Since we all have an assigned racial identity, we can all benefit from learning about race. And, by learning and understanding the origins and meanings of racial inequity, we can all benefit from a shared understanding. This understanding can help make our society more equitable and can be a catalyst for change.
Explore your own identity. Reflect on your place in history:
- What does it mean to feel good about myself and how can I express that I like who I am?
- What are group identities and how do they describe me? Others?
- How can I be proud of who I am and celebrate others?
- What has happened throughout history to people like me?
- How do I get to know others and allow others to get to know all of me?
Who Am I?
I Am an Educator
Whether you are teaching infants, adults, or any age in between, you are an influential part of your students’ learning and development. Educators too have an important role in communicating our history and culture. What and how the history of race in America is presented is an opportunity to engage in thoughtful, respectful, and productive conversations. Start, continue, or expand the conversation with us.
I Am a Parent or Caregiver
There’s no quick or foolproof way to talk about the complexities of race with your child(ren). But, it’s a conversation all families need to have, no matter your race, background, education or experience. Let’s get started, continue, or expand the conversation together.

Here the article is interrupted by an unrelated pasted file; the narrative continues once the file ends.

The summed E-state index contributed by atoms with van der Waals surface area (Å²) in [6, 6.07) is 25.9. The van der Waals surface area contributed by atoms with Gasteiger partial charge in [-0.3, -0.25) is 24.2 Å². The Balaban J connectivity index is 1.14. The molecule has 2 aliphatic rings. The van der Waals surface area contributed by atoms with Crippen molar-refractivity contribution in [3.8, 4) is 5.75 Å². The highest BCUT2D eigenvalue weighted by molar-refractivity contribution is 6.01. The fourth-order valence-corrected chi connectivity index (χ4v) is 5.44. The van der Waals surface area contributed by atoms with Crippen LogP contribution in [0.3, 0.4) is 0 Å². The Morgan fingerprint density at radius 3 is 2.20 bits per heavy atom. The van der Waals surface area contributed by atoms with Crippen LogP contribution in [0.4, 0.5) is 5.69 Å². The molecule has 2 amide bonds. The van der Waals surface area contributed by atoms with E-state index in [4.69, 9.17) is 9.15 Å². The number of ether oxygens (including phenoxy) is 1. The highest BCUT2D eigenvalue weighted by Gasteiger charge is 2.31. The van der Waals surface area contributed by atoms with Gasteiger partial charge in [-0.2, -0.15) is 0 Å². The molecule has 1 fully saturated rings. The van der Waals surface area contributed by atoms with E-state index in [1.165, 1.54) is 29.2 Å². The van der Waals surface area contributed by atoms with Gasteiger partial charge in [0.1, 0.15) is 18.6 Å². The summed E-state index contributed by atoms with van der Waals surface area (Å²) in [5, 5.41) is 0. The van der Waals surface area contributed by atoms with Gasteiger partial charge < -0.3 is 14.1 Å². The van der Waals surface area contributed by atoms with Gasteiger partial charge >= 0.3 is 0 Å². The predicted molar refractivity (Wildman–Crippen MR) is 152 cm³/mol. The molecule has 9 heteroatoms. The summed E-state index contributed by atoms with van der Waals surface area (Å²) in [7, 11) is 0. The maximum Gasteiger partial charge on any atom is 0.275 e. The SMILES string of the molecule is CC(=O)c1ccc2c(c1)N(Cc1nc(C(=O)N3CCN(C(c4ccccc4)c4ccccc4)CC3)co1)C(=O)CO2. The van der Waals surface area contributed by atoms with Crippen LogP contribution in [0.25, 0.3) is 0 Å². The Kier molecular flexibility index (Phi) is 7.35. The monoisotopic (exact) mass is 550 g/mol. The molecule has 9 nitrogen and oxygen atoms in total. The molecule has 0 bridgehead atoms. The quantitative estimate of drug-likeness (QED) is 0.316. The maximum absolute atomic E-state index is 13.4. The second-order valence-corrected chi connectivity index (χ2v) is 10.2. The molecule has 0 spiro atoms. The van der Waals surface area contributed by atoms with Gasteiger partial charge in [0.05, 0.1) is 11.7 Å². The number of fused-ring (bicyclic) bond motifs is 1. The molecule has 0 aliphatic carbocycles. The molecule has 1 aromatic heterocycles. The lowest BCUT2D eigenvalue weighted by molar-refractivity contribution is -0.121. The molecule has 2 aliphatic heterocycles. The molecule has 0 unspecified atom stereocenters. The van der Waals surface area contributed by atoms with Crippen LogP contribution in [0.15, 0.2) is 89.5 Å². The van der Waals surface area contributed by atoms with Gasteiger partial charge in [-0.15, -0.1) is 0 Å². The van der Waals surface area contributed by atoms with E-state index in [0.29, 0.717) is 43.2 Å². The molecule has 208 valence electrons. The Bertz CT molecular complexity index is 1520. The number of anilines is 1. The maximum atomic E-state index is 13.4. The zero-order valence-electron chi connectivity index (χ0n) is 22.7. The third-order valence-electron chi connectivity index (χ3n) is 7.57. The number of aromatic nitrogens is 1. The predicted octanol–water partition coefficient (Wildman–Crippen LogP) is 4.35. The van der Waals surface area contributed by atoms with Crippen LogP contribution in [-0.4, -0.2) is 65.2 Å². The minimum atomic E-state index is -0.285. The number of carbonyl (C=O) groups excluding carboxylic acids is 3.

I Am a Person Committed to Equity
You care about making the world a more equitable and just place for all. You may just be starting to think about your role and ability to impact others, or, you may be further along on your journey. Wherever you are, what you do and say matters. Explore how to speak and engage constructively about race, so we can all grow together.
Social Identities and Systems of Oppression
An oppressive system is built around the ideology that some groups are superior to others. These systems take on many forms, but they all have essentially the same structure. Let’s recognize our role within them.
Race and Racial Identity
The scientific consensus is that race has no biological basis – that we are all one race, the human race. Racialized identity, however, is very real. And, in a racialized society, everyone is assigned a racial identity whether you are aware of it or not. Let’s broaden our awareness.
A bias is a tendency, inclination, or prejudice toward or against something or someone. Even people who are not deliberately prejudicial may have implicit biases. Let’s learn more about this and other types of bias and their real-world impacts.